Abstract 16509: Characterization of Left Ventricular Mass Regression and Left Ventricular Mechanics After Aortic Valve Replacement: Comparison Between Aortic Stenosis and Aortic Regurgitation
Background: Severe aortic stenosis (AS) induces different left ventricular (LV) remodelling than severe aortic regurgitation (AR): concentric hypertrophy in pressure overload (AS) and eccentric remodelling in pressure and volume overload (AR). Little is known about LV remodelling after aortic valve replacement (AVR) and its consequences on LV mechanics in AS versus AR.
Purpose: To describe changes in LV mechanics (characterized by global longitudinal strain [GLS]) and LV mass over time after AVR in severe AS and AR patients, both with preserved LV ejection fraction (EF).
Methods: A total of 165 patients (63 with severe AR and 102 with severe AS; mean age 61±13 years and 39% female) who underwent AVR with routine echocardiographic follow-up (median 4.7 years) were evaluated. LV mass index (LVMI) and LV GLS were assessed on transthoracic echocardiography.
Results: At baseline, patients with AR had more eccentric LV remodelling with larger LVMI compared with AS patients (154±42 g/m2 vs. 132±37 g/m2, respectively). This difference was not statistically significant after correcting for age, gender and LV end-diastolic diameter (p=0.75). On adjusted analysis, LV GLS was significantly different between the two groups (AR: -15.3±4% vs. AS: -14.7±4%, p=0.018). At follow-up after AVR, there was significant regression in LV mass during the first year which was sustained thereafter in the overall population (Figure panel A). LV GLS improved significantly after 1 year of follow-up in the overall population (Figure panel B). These changes were comparable for both AS and AR.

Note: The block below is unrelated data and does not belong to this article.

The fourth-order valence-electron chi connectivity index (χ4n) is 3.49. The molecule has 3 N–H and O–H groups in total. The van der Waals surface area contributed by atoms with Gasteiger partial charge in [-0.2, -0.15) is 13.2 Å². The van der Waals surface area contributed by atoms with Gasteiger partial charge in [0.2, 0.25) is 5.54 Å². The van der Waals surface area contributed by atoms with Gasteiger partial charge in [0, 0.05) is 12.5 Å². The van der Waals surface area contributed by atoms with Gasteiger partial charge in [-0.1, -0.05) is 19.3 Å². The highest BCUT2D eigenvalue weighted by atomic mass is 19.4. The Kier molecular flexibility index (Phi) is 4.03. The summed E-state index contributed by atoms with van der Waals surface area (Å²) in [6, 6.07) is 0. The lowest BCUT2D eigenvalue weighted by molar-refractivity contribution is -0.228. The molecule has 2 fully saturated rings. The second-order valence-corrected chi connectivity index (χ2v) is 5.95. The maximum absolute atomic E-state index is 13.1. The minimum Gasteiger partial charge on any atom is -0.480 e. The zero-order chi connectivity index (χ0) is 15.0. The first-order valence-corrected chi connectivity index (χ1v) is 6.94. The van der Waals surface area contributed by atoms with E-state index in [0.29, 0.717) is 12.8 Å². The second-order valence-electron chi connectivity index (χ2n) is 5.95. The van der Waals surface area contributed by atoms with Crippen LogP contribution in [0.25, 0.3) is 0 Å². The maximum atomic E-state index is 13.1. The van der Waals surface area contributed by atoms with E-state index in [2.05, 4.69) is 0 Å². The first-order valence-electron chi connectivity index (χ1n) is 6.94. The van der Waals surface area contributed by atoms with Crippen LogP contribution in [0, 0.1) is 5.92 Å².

Conclusion: After AVR, there is a significant improvement in LVMI and GLS over time in both AS and AR patients with preserved LVEF. Furthermore, no differences in the time course of LV mechanics or LV mass regression were observed between AS and AR. While regression of LV mass occurs during the first year, GLS improves after the second year of follow-up.
Author Disclosures: E. Vollema: None. S. van Wijngaarden: None. M. Leung: None. M. Regeer: None. E. Prihadi: None. N. Marsan: None. J. Bax: None. V. Delgado: Research Grant; Modest; The Department of Cardiology of the Leiden University Medical Center received grants from Biotronik, Medtronic, Boston Scientific Corporation and Edwards Lifesciences. Speakers Bureau; Modest; Victoria Delgado received speaker fees from Abbott Vascular.
- © 2016 by American Heart Association, Inc.